“Honestly, I’m not able to practice my culture at all here, which makes being able to get Yup’ik taught here so important to me,” Hoffman said.
Hoffman said he hopes to see the course grow in future years.
“The goal is to keep it going, because Stanford has a strong influx of Alaska Natives,” Hoffman said. “That interest will always be there.”
Having the opportunity to live and study Outside -- and share his traditional language with new friends -- has been eye opening for Hoffman.
“Outside of Alaska, the best thing about being Yup’ik is being so unique -- how intrigued people are in your lifestyle,” he said. “That was just my life. I didn’t think much of it. As I grew older, I realized that that aspect of my life and my lifestyle was very unique.”
Traditional culture was an integral part of his childhood in Bethel.
“My mom and dad made sure I was into our cultural practices,” Hoffman said. “I started going moose hunting at the age of 7 with my dad. Every summer, we go fishing for salmon. We also do a lot of duck hunting and goose hunting, seal hunting.”
Subsistence is a way to put food on the table, of course, but it’s more than that for Hoffman -- it’s a way to practice his culture.
“The way that we hunt is different now,” Hoffman said. “Obviously we have motorized boats and rifles instead of harpoons and kayaks, (but) the lifestyle is still the same. I feel strongly connected with my ancestors.”
As the way Alaskans hunt and fish has evolved, so has the cost of living off the land. From ammunition and ATV fuel to boating equipment and safety gear, contemporary subsistence activities come with a price tag. But economic opportunity hasn’t kept pace with those costs. In the Bethel Census Area, unemployment is currently 11.4 percent -- nearly four times the national unemployment rate -- and the average poverty rate from 2012 to 2016 was more than double the national average.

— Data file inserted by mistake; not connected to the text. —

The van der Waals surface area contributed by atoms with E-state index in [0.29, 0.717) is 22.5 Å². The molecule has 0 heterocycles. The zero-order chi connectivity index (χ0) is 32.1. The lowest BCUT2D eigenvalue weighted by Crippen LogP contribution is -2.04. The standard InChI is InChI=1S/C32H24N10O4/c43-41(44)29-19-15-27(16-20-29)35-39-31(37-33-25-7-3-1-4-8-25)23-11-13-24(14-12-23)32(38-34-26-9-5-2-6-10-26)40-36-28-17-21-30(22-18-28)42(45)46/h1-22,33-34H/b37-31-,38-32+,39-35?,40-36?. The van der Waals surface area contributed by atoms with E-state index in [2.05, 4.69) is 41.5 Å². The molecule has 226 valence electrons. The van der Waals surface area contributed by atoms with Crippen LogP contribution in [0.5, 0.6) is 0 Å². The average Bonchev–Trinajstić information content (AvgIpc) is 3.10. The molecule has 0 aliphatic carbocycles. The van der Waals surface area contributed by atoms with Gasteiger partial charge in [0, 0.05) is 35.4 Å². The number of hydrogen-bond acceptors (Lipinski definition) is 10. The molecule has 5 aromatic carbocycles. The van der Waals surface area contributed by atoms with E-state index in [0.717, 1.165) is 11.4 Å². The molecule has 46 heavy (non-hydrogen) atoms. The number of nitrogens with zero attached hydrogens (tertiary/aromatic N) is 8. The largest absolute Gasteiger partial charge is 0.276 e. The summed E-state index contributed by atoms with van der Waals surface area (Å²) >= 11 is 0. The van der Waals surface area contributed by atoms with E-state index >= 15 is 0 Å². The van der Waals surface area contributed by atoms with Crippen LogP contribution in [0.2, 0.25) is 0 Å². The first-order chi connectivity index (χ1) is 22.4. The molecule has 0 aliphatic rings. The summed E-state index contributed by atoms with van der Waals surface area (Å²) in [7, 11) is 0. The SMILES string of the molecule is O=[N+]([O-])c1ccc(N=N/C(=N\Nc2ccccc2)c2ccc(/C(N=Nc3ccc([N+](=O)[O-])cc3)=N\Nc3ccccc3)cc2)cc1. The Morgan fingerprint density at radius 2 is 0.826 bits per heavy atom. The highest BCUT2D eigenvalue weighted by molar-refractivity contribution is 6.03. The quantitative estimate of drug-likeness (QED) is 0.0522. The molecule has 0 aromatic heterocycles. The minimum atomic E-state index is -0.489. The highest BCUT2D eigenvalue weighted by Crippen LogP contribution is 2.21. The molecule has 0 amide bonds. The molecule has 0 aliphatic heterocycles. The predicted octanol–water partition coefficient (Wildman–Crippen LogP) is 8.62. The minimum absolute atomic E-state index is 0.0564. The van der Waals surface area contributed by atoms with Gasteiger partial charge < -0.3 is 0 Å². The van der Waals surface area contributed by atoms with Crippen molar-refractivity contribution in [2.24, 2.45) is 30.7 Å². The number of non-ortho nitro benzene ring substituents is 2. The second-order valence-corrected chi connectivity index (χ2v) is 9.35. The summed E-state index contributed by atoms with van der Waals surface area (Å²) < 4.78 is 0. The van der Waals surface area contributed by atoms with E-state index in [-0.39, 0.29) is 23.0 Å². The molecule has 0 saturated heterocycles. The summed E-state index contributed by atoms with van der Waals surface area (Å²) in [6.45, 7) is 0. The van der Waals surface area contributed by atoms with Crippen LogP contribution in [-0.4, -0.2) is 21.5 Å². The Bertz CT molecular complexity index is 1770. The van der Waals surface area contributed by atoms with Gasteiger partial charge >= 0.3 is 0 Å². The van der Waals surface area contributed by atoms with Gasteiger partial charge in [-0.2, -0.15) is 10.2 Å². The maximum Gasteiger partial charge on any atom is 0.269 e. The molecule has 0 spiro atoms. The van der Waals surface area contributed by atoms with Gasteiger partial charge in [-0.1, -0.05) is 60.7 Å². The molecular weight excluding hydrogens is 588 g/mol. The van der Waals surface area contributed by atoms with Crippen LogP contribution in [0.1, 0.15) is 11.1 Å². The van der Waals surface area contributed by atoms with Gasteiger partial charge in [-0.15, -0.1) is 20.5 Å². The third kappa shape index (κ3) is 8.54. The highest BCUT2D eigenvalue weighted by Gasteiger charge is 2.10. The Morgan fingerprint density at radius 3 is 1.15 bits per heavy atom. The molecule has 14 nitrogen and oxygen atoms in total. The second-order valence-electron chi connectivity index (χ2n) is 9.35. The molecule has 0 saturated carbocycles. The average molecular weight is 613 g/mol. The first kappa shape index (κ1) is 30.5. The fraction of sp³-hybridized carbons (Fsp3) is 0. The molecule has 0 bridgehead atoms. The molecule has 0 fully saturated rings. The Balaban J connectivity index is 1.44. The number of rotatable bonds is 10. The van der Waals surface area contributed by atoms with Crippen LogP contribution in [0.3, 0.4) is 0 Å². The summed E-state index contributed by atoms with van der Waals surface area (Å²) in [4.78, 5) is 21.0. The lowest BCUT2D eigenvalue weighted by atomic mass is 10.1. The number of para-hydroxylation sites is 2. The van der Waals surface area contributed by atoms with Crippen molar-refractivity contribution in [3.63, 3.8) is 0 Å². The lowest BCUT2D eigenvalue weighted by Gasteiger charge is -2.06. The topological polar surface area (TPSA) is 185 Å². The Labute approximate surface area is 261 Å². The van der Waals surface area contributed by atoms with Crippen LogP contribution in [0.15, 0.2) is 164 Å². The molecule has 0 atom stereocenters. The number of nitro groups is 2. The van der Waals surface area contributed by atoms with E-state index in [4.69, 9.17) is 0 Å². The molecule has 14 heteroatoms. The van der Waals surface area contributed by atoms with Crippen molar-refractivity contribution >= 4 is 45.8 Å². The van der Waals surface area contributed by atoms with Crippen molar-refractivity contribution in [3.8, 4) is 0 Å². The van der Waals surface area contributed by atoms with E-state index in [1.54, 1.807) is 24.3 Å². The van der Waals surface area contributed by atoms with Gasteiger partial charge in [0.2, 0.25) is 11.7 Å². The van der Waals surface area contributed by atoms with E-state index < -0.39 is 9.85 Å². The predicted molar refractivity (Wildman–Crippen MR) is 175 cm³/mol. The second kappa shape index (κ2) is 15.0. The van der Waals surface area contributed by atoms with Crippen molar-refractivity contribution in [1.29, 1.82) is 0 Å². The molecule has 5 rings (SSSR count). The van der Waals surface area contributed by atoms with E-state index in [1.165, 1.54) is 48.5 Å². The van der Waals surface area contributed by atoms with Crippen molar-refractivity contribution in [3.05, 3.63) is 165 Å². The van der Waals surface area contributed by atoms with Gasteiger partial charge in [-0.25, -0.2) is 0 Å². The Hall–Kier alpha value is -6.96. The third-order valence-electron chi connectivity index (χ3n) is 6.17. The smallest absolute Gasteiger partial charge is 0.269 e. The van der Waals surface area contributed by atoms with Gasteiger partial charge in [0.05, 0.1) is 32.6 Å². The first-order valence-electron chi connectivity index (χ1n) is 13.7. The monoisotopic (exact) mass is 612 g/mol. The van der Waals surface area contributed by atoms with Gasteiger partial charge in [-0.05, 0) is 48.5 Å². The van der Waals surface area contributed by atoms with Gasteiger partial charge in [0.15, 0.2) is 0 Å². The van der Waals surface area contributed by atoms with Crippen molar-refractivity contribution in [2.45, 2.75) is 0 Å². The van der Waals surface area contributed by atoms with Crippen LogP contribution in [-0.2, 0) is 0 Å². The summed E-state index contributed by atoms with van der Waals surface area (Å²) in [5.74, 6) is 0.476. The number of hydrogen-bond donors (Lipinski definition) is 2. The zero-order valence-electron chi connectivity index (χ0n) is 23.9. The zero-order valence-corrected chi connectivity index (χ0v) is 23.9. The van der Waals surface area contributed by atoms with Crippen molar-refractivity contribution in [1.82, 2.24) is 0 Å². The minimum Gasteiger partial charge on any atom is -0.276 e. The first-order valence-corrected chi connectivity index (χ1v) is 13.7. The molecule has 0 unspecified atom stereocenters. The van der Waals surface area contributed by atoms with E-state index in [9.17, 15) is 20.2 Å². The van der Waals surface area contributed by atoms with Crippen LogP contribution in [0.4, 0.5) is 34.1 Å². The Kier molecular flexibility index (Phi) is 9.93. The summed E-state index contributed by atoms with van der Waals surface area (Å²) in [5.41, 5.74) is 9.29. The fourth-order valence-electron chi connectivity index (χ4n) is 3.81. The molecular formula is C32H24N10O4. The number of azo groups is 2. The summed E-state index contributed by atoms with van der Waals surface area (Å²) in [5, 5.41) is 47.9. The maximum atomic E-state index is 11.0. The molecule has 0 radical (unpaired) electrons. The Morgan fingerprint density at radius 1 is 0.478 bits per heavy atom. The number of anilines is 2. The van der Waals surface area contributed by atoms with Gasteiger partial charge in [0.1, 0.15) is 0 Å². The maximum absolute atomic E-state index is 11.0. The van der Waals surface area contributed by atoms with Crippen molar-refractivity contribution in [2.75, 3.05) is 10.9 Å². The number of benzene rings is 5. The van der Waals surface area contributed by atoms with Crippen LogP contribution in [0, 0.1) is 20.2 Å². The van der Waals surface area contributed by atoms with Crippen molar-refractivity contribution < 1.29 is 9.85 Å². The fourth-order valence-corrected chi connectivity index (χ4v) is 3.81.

But leaders see opportunities for growth in the region. A 2018 regional development strategy commissioned by the U.S. Department of Commerce identified potential opportunities including increased investment in vocational training; development of renewable energy; improved telecommunications providing better access to online jobs; and development of the Donlin gold prospect and related infrastructure.
“(The region’s) residents have a strong culture and history of being resilient and adaptable in the face of change,” the report states, adding: “The region’s population is growing, with many young residents.”
Gage Hoffman may one day soon be among those young residents helping chart the Yukon-Kuskokwim region’s economic future. Hoffman said he plans to move back to Bethel, possibly after continuing his education with a graduate degree in business. He hasn’t narrowed in on a specific career goal yet, but he’s interested in working with an Alaska Native corporation.
One thing he knows for sure: While he’s enjoying his time living Outside, he still misses the freedom of his Alaska lifestyle and looks forward to getting back home. In the meantime, he’s enjoying sharing his culture with classmates far from Western Alaska.
“The fact that I'm able to practice my language with others and spread that even to non-Alaskans is very important to me,” Hoffman said.
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This story was produced by the creative services department of the Anchorage Daily News in collaboration with Donlin Gold. The ADN newsroom was not involved in its production.